Do you remember a time when you could purchase an all-wheel-drive Toyota Corolla, or a turbocharged Dodge Colt, or a Mazda 626 coupe? If so, you remember the 1980s, a time of experimentation, ambition, and tremendous North American growth for Japanese automakers. Although it seemed the Japanese could sell anything to a market hungry for imports, there were some models that were less successful and which have become obscure, like the Pulsar NX.
The second-generation Nissan Pulsar NX – known as EXA (‘ex-a’) in Australia – vies for the title of ‘Most 1980s Car Ever’, although it faces strong competition from the Subaru XT. That wild Subaru may have had the most extreme wedge styling this side of a Lamborghini Countach but it didn’t come with the Pulsar NX’s most unique feature: an optional fiberglass canopy roof known as the Sportbak that turned the wedgy coupe into a boxy little shooting brake/wagon. This option was discontinued from the US market in 1989, although the Pulsar NX still came with t-tops.
While reading up on this little coupe, I found this Australian commercial. I hadn’t realized Nissan marketing pronounced it ‘ex-a’ (they also pronounced coupe the American way). Why the capitalization of EXA, then? Was it not an acronym? If it was, what did it stand for? In Australia, these were hardly strong sellers and are scarcely seen or mentioned nowadays. Their predecessor, also called EXA here, is more fondly recalled thanks to its optional 103 hp 1.5 turbocharged four and its more conventional styling.
Talk about spoilt for choice: the Pulsar NX was slotted in between the Sentra Sport Coupe and the 200SX/240SX in North America, all available for under $15,000. This abundance of coupes in Nissan dealerships meant the company had to make some changes to stop cannibalization. Although the Pulsar NX had lost its most unique feature, the Sportbak option, Nissan also axed the up-level SE’s 125 hp DOHC 1.8 four in 1990 to give the larger SX some breathing room. That left a humble 1.6 four-cylinder with 69 (later 90) horsepower, the same engine that powered the cheaper Sentra Sport Coupe. The 1.6 Pulsar NX, or EXA, was left looking a lot like Ford’s EXP—more cost, more weight, no more power. At least the Nissan sat four people.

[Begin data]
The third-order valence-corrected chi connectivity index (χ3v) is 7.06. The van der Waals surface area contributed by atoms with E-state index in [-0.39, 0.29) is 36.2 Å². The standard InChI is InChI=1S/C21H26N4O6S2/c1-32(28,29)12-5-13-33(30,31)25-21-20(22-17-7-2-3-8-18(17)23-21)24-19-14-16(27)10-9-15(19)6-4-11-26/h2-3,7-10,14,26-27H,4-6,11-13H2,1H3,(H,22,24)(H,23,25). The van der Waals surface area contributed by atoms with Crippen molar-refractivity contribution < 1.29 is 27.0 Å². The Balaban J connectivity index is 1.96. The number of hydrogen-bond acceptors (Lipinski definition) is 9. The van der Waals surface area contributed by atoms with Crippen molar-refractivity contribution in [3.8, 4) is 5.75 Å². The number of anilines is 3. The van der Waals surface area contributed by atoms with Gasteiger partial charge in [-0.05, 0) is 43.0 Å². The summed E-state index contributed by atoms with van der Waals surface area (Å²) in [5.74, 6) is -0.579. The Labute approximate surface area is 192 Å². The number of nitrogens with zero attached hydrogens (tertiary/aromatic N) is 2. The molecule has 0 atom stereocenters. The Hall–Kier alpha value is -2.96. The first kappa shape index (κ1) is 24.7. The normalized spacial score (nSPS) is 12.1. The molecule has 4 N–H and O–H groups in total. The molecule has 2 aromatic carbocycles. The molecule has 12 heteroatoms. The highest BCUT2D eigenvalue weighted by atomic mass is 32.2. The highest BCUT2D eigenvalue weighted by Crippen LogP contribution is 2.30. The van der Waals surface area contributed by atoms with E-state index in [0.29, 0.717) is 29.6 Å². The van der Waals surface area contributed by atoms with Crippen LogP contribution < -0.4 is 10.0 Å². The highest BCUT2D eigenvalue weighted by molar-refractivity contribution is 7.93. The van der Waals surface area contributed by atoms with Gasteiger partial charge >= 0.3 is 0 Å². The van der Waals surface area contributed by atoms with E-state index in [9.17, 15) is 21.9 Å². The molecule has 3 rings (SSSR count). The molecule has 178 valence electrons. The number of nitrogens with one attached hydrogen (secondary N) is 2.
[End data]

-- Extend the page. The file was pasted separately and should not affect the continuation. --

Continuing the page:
Ultimately, the choice between a Sentra coupe and a Pulsar NX came down to which one you thought looked better and whether you wanted to pay an extra $1k or so for the privilege of having removable roof panels. Neither car was a class-leader but both were sufficiently sporty and handled relatively well. Nissan persisted with this compact coupe overlap into the 1990s by replacing the Pulsar NX with the NX and launching a new generation Sentra coupe. Rinse and repeat.
Photographed in Acacia Ridge, Brisbane, Queensland.